Governor Andrew Cuomo’s singling out parts of the Jewish community as being responsible for the current spike in coronavirus cases and his imposition of draconian restrictions on congregational worship within hours of Shemini Atzeres should not be forgotten come election time.
He went out of his way to unnecessarily put a Jewish face on the outbreak when a real leader would have striven mightily to avoid doing so. The Jewish community needed to respond and Agudath Israel, with Avi Schick as its lawyer, sued in Brooklyn federal court.
It was unfortunate that the judge was not really interested in Schick’s legal arguments, referring instead to the national judicial trend in similar cases to defer to the state. Thus, he said, “Generally courts throughout the country in response to Covid-related regulations imposed by states…have generally ruled in favor of the state.” He went on to say, “Courts may not second guess the wisdom and efficacy of public health measures and rational basis review will govern the analysis of the state’s restriction.”
So there was no chance this judge was going to be persuaded to overrule the judgment of the state. But that doesn’t mean there aren’t legitimate concerns the rest of us have with what the state decided. And interestingly, we may get some answers.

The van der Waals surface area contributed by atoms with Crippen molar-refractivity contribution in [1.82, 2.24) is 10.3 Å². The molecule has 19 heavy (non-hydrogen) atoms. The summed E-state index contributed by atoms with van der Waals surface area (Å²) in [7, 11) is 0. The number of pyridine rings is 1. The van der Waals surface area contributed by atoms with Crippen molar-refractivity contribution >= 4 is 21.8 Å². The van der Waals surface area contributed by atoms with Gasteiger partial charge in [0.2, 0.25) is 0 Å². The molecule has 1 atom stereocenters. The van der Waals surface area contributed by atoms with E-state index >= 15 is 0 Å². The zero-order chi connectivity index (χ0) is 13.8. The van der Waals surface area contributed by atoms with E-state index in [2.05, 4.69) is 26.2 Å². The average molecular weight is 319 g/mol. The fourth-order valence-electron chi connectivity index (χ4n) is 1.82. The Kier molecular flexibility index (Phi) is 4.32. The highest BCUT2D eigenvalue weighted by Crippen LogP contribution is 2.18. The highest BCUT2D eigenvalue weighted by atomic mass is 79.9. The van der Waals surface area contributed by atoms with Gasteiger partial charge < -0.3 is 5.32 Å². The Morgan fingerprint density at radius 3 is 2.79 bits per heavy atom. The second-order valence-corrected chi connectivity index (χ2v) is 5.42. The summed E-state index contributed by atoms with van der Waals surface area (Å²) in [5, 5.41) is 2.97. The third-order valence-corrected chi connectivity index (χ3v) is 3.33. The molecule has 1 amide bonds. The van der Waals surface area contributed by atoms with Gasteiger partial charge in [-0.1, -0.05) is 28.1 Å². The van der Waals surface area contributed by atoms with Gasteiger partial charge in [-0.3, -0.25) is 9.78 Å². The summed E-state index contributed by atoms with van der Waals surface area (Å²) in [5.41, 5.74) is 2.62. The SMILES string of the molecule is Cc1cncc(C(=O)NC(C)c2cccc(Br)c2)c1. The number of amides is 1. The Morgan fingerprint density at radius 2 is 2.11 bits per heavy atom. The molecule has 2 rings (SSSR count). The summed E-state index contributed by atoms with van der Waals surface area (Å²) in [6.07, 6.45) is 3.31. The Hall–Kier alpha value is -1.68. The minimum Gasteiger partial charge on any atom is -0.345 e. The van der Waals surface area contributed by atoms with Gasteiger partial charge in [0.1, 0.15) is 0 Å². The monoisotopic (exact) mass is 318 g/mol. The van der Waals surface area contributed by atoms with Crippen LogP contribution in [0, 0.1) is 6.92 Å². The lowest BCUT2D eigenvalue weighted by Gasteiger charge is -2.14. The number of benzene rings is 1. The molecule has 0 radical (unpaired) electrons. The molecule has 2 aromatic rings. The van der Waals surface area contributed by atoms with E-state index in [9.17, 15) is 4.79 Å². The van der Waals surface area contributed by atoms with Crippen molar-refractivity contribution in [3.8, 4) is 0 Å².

Though the judge refused to grant the requested restraining order preventing the state from enforcing the new regulations, the case is not over. That denial addressed only the issue of interim relief until the case could be decided on its merits. So if the state does not withdraw the regulations and Agudah decides not to drop the case, the case will continue, and our side will be able to get information through the legal discovery process.
How the state arrived at its decision to impose a 10-person limit per shul rather than rely on masks and distancing guidelines could be fair game. Why the decision was made to issue the regulations just before the Jewish holidays could also be. Same with the statistical calculations underlying the decision-making.
Was consideration given to the fact that Jewish neighborhoods appeared to spike in proportion to (some) other neighborhoods only because residents there took more tests? That’s another question that can be pursued.
We would also like to see if there is any record of how the governor came to the decision to publicly blame the Jews for a new outbreak.
His attacks on Jews and the new regulations are both shocking and outrageous. But it should not be forgotten that Mayor de Blasio also did his share to identify the Jews with the problem. Both seemed intent on bending the community to their wills. But we remind them that we Jews have seen this sort of thing before and we are still here.
On that note, on Thursday, October 15, #EndJewHatred is holding a protest from 4:30-6:00 p.m. at the main entrance of the New York Public Library in Manhattan (476 5th Avenue, New York, NY). We encourage readers to attend this protest and others like it. We echo the protest’s organizers in saying, “We demand that Governor Cuomo and Mayor de Blasio stop targeting the Jewish community.”